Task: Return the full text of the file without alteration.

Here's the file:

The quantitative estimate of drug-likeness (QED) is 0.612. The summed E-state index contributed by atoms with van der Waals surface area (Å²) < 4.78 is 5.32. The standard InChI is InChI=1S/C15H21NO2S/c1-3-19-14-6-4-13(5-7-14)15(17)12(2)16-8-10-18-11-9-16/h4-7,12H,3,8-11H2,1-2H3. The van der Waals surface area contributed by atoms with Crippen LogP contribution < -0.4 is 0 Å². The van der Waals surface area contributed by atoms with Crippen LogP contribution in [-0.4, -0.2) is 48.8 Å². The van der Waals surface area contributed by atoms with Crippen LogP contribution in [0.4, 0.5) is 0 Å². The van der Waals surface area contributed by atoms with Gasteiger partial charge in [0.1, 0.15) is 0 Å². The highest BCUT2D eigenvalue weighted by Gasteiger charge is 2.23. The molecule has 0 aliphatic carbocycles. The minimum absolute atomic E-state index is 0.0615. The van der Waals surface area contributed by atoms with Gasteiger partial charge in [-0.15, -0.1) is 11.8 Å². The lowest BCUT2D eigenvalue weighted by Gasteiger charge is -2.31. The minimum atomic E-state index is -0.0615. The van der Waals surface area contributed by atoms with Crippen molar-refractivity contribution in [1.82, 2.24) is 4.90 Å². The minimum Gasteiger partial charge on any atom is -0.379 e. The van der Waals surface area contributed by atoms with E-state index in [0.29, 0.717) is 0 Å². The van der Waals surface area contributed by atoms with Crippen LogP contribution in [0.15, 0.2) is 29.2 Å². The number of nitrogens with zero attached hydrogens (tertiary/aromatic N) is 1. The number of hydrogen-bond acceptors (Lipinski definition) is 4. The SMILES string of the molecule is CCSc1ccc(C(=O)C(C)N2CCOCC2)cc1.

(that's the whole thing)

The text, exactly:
The quantitative estimate of drug-likeness (QED) is 0.612. The summed E-state index contributed by atoms with van der Waals surface area (Å²) < 4.78 is 5.32. The standard InChI is InChI=1S/C15H21NO2S/c1-3-19-14-6-4-13(5-7-14)15(17)12(2)16-8-10-18-11-9-16/h4-7,12H,3,8-11H2,1-2H3. The van der Waals surface area contributed by atoms with Crippen LogP contribution < -0.4 is 0 Å². The van der Waals surface area contributed by atoms with Crippen LogP contribution in [-0.4, -0.2) is 48.8 Å². The van der Waals surface area contributed by atoms with Crippen LogP contribution in [0.4, 0.5) is 0 Å². The van der Waals surface area contributed by atoms with Gasteiger partial charge in [0.1, 0.15) is 0 Å². The highest BCUT2D eigenvalue weighted by Gasteiger charge is 2.23. The molecule has 0 aliphatic carbocycles. The minimum absolute atomic E-state index is 0.0615. The van der Waals surface area contributed by atoms with Gasteiger partial charge in [-0.15, -0.1) is 11.8 Å². The lowest BCUT2D eigenvalue weighted by Gasteiger charge is -2.31. The minimum atomic E-state index is -0.0615. The van der Waals surface area contributed by atoms with Crippen molar-refractivity contribution in [1.82, 2.24) is 4.90 Å². The minimum Gasteiger partial charge on any atom is -0.379 e. The van der Waals surface area contributed by atoms with E-state index in [0.29, 0.717) is 0 Å². The van der Waals surface area contributed by atoms with Crippen LogP contribution in [0.15, 0.2) is 29.2 Å². The number of nitrogens with zero attached hydrogens (tertiary/aromatic N) is 1. The number of hydrogen-bond acceptors (Lipinski definition) is 4. The SMILES string of the molecule is CCSc1ccc(C(=O)C(C)N2CCOCC2)cc1.